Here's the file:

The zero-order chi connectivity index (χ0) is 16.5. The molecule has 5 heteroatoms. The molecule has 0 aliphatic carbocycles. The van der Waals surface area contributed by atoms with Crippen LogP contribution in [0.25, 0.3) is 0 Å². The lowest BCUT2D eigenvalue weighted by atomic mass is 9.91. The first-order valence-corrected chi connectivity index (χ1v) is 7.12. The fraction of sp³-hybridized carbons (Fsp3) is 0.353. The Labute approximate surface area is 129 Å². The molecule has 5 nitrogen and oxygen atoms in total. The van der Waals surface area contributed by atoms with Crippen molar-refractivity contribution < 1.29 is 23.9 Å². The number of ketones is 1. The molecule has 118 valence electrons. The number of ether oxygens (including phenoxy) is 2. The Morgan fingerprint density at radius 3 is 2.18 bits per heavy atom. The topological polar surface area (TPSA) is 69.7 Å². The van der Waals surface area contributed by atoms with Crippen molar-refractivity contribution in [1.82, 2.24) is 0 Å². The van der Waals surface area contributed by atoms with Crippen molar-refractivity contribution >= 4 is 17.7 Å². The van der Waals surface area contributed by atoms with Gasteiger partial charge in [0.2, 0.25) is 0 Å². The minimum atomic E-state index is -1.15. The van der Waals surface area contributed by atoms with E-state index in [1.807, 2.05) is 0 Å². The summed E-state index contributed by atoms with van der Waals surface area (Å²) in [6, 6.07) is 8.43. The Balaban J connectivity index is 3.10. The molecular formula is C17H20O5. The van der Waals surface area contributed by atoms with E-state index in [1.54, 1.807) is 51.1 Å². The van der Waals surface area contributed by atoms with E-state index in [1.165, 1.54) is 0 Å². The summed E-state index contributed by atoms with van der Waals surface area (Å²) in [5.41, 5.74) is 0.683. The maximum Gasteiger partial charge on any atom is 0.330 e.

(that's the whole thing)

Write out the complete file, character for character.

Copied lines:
The zero-order chi connectivity index (χ0) is 16.5. The molecule has 5 heteroatoms. The molecule has 0 aliphatic carbocycles. The van der Waals surface area contributed by atoms with Crippen LogP contribution in [0.25, 0.3) is 0 Å². The lowest BCUT2D eigenvalue weighted by atomic mass is 9.91. The first-order valence-corrected chi connectivity index (χ1v) is 7.12. The fraction of sp³-hybridized carbons (Fsp3) is 0.353. The Labute approximate surface area is 129 Å². The molecule has 5 nitrogen and oxygen atoms in total. The van der Waals surface area contributed by atoms with Crippen molar-refractivity contribution < 1.29 is 23.9 Å². The number of ketones is 1. The molecule has 118 valence electrons. The number of ether oxygens (including phenoxy) is 2. The Morgan fingerprint density at radius 3 is 2.18 bits per heavy atom. The topological polar surface area (TPSA) is 69.7 Å². The van der Waals surface area contributed by atoms with Crippen molar-refractivity contribution in [1.82, 2.24) is 0 Å². The van der Waals surface area contributed by atoms with Crippen molar-refractivity contribution >= 4 is 17.7 Å². The van der Waals surface area contributed by atoms with Gasteiger partial charge in [0.2, 0.25) is 0 Å². The minimum atomic E-state index is -1.15. The van der Waals surface area contributed by atoms with E-state index in [1.807, 2.05) is 0 Å². The summed E-state index contributed by atoms with van der Waals surface area (Å²) in [6, 6.07) is 8.43. The Balaban J connectivity index is 3.10. The molecular formula is C17H20O5. The van der Waals surface area contributed by atoms with E-state index in [1.54, 1.807) is 51.1 Å². The van der Waals surface area contributed by atoms with E-state index in [1.165, 1.54) is 0 Å². The summed E-state index contributed by atoms with van der Waals surface area (Å²) in [5.41, 5.74) is 0.683. The maximum Gasteiger partial charge on any atom is 0.330 e.